eCHO Systems

Prashant Prashant, DCU

Why have you chosen to do a PhD in an international collaboration project?

My Master thesis experience at NICB was tremendously valuable for acquiring/developing scientific and interpersonal skills. This first international exposure turned out to be a continuous learning process.

My lab and the PhD-project I am doing

Project title: “Proteomics and post-translational regulatory networks”
At the proteomic facility of the National Institute for Cellular Biotechnology, Dublin City University, Dublin, Ireland my primary objective is to identify phosphoproteins using enrichment techniques prior to MS analyses and applying these methods to a wide range of CHO cells during bioprocess related conditions. Moreover, site specific phosphorylation of CHO proteins will be assessed by mass spectrometry.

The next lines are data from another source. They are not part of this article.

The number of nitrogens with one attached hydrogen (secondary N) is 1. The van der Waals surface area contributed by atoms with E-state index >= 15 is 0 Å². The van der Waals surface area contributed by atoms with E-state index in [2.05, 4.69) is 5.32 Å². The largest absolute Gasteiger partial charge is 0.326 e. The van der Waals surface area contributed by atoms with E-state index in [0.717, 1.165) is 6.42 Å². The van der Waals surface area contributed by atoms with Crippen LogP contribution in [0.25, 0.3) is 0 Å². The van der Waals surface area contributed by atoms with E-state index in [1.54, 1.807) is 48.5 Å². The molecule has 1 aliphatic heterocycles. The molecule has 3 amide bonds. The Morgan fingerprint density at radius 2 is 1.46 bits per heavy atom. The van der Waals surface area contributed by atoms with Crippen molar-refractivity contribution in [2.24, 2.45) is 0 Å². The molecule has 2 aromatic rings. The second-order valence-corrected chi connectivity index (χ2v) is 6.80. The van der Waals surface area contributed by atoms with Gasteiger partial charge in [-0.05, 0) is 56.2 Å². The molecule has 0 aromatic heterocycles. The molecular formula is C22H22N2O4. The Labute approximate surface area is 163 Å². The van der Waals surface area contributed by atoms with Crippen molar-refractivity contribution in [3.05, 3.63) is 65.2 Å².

Key proteins identified will also be analysed for their phenotypic effect on cells using siRNA knockdown and cDNA overexpression approaches.

What kind of tips would you give to future PhDs taking part in an ITN?

My “secret” tip for future candidates would be to enjoy this exceptional PhD program with a learning attitude. Having an open-minded approach toward different societies and cultures is a prerequisite. Living in Ireland and traveling to various European destinations has helped me learn a lot. Before joining this programme, I thought Wiener Apfelstrudel is an Austrian town - now it’s my favourite desert for example.

Scientific Background

I obtained my Bachelor’s degree in Engineering followed by a Master of Technology, with a major in Biotechnology from the National Institute of Technology in Bhopal, India. My scientific interest has always revolved around proteomics, especially in learning fundamentals of protein chemistry and understanding cell signalling processes. With this regard I was fortunate to work at the Proteomics facility of the National Institute for Cellular Biotechnology at Dublin City University, Dublin, Ireland for my master’s thesis. At NICB I conducted proteomic analyses on colorectal cancer cell lines for protein biomarker identification with a special focus on the 14-3-3 family of regulatory proteins.